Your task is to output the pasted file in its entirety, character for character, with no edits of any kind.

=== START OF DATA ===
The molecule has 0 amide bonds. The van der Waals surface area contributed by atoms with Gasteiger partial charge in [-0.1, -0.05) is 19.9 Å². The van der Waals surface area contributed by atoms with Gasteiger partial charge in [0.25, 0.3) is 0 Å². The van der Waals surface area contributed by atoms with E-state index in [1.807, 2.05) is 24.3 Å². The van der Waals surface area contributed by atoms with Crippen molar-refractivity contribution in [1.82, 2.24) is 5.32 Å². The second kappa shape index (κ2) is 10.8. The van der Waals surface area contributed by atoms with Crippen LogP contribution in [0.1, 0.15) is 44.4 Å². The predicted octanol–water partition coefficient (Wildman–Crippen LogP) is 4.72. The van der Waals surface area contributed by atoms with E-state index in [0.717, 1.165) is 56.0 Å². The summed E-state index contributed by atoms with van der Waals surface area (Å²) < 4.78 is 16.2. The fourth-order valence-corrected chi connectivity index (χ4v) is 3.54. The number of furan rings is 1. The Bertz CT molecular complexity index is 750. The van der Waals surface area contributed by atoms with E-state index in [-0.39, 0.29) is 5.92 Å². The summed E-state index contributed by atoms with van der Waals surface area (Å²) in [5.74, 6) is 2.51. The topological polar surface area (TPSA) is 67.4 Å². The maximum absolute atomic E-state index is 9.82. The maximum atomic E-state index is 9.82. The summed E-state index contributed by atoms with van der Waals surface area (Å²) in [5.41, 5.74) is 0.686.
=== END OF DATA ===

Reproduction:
The molecule has 0 amide bonds. The van der Waals surface area contributed by atoms with Gasteiger partial charge in [-0.1, -0.05) is 19.9 Å². The van der Waals surface area contributed by atoms with Gasteiger partial charge in [0.25, 0.3) is 0 Å². The van der Waals surface area contributed by atoms with E-state index in [1.807, 2.05) is 24.3 Å². The van der Waals surface area contributed by atoms with Crippen molar-refractivity contribution in [1.82, 2.24) is 5.32 Å². The second kappa shape index (κ2) is 10.8. The van der Waals surface area contributed by atoms with Crippen LogP contribution in [0.1, 0.15) is 44.4 Å². The predicted octanol–water partition coefficient (Wildman–Crippen LogP) is 4.72. The van der Waals surface area contributed by atoms with E-state index in [0.717, 1.165) is 56.0 Å². The summed E-state index contributed by atoms with van der Waals surface area (Å²) < 4.78 is 16.2. The fourth-order valence-corrected chi connectivity index (χ4v) is 3.54. The number of furan rings is 1. The Bertz CT molecular complexity index is 750. The van der Waals surface area contributed by atoms with E-state index in [-0.39, 0.29) is 5.92 Å². The summed E-state index contributed by atoms with van der Waals surface area (Å²) in [5.74, 6) is 2.51. The topological polar surface area (TPSA) is 67.4 Å². The maximum absolute atomic E-state index is 9.82. The maximum atomic E-state index is 9.82. The summed E-state index contributed by atoms with van der Waals surface area (Å²) in [5.41, 5.74) is 0.686.